Whitworth Wins Timken Holders’ Backing for Steel Spinoff

Hewlett-Packard Co. Interim Chairman Ralph Whitworth
A file photo shows Ralph Whitworth speaking at a roundtable on director nominations at the Securities and Exchange Commission in Washington, D.C. during March 2004. Photographer: Jay Mallin/Bloomberg

Ralph Whitworth’s Relational Investors LLC won Timken Co. shareholders’ support in a nonbinding vote urging management to spin off the company’s steel unit from its larger ball-bearing business.

Directors will study the results and announce steps within 45 days, Chairman Ward J. Timken said in a statement today. The proposal won support of 53 percent of shareholder votes cast at Canton, Ohio-based Timken’s annual meeting. For all outstanding shares, 47 percent backed the plan and 41 percent opposed it.

“The board must now acquiesce to the will of the shareholders consistent with their fiduciary duties,” Relational and California State Teachers’ Retirement System, which together own 7.3 percent of Timken, said in a statement.

Relational and Calstrs, as the pension fund is known, have been lobbying for a breakup since November on the grounds that it would boost shareholder value. The board argued that a spinoff would boost expenses, reduce efficiency and inflate borrowing costs for an independent steel operation.

“We appreciate the thoughtful feedback we’ve received from our shareholders on the spinoff proposal,” Ward Timken said in the company’s statement.

Timken rose 3 percent to $56.24 at the close in New York, the highest level since March 28. The stock has jumped 36 percent since Nov. 27, a day before Relational and Calstrs disclosed their stakes and breakup plan.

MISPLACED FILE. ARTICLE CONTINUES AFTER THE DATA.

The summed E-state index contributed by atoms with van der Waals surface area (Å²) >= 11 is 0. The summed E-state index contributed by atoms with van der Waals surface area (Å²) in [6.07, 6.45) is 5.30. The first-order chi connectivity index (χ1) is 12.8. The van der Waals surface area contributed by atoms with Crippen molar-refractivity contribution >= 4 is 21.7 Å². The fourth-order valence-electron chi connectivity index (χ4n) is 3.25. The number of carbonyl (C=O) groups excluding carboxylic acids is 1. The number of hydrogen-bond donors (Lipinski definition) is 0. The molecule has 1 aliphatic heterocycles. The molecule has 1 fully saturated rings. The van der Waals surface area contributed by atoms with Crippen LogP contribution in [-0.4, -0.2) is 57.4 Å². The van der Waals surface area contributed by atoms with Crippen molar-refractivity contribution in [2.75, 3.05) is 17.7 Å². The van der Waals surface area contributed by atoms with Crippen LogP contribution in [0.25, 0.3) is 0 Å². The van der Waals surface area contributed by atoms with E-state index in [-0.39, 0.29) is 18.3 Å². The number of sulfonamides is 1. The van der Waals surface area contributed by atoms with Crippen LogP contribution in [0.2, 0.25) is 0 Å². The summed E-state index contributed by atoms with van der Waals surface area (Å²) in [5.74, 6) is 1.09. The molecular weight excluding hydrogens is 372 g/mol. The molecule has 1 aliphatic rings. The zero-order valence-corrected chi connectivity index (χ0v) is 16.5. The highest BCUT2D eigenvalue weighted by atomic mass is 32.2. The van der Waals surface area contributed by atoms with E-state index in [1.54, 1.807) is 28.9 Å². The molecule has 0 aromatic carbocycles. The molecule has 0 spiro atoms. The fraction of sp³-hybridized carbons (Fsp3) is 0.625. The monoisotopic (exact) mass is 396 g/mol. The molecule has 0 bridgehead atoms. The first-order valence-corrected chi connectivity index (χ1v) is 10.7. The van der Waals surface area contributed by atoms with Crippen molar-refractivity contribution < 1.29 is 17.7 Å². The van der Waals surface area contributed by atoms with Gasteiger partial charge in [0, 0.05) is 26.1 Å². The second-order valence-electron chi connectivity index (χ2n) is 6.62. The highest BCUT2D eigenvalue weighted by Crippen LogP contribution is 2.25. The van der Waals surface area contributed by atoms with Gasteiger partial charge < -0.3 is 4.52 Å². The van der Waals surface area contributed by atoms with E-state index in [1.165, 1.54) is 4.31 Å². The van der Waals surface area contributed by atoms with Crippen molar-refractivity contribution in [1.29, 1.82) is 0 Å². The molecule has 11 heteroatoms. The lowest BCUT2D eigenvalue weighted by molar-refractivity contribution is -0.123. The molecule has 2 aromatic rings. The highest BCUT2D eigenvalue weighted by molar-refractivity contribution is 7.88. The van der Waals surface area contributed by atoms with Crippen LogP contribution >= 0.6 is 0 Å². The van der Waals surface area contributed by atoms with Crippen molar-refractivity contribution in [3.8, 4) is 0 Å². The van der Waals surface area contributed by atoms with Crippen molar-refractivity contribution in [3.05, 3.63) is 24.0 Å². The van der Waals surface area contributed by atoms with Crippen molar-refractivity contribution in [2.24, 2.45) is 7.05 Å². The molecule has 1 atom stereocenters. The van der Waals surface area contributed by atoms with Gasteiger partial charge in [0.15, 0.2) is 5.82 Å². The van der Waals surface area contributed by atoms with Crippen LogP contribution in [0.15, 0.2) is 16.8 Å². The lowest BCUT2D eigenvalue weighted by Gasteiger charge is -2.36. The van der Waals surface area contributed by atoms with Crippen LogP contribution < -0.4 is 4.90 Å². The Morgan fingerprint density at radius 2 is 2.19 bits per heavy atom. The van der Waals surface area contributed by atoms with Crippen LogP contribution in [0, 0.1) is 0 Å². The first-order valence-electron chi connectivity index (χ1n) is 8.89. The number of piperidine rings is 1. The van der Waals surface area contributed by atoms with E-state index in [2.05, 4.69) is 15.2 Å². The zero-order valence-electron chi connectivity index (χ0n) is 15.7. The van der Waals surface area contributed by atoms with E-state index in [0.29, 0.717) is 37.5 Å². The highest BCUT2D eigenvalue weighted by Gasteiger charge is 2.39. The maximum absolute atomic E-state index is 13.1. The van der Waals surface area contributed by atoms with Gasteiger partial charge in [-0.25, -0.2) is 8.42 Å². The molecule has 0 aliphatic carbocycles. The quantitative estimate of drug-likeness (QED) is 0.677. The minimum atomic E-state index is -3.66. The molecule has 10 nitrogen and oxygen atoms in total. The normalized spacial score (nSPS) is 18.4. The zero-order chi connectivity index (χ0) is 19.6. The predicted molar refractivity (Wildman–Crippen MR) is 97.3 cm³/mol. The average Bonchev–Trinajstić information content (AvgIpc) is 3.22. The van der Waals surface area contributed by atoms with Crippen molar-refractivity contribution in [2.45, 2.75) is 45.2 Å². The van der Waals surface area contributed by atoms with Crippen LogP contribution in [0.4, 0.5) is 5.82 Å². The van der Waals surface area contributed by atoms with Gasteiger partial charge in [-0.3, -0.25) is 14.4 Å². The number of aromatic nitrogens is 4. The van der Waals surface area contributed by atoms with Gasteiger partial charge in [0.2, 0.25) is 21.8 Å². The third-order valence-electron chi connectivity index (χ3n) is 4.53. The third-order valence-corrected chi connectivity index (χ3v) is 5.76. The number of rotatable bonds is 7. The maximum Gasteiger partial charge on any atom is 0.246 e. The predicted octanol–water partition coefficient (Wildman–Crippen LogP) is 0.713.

More Gains?

The shares could rise an additional 20 percent to 25 percent under the proposal to spin off the steel business, David Batchelder, a Relational co-founder, said on a conference call with journalists.

Continued rejection of the proposal by Timken would be a “failure of the board and its fiduciary duties,” said Batchelder, who declined to discuss what steps Relational would take. Shareholders would be unlikely to support the re-election of directors who ignored the vote, he said.

“Our expectation is that they’re going to respond consistent with what the shareholders have now clearly voted for,” Batchelder said. “We are very persistent, we don’t go away and we get the job done. We hope we’re not in a situation where we have to go back to the shareholders again next year.”

Relational said the spinoff plan had 65 percent support from shareholders unaffiliated with the Timken family or the company. The Timken Foundation’s 5.3 percent stake as of Dec. 31 was the second-largest individual holding after Relational’s 6.9 percent as of Feb. 27, according to data compiled by Bloomberg.

Activist Role

Whitworth has used his holdings to push for change at companies such as Illinois Tool Works Inc., which sold a majority stake in its decorative surfaces unit last year and said in February it’s studying the sale of its packaging business.

Timken’s steel division accounted for a third of the company’s $5 billion in 2012 sales. A stand-alone steelmaker would be large enough to operate efficiently and would be debt-free, giving it an advantage over competitors, Batchelder said.

“They should trade at a value that’s superior to other specialty steel companies because of its margins and its defensible position,” Batchelder said. “If there were some consolidation that might occur, there’s no reason to believe that they wouldn’t be the company that would be the consolidator.”

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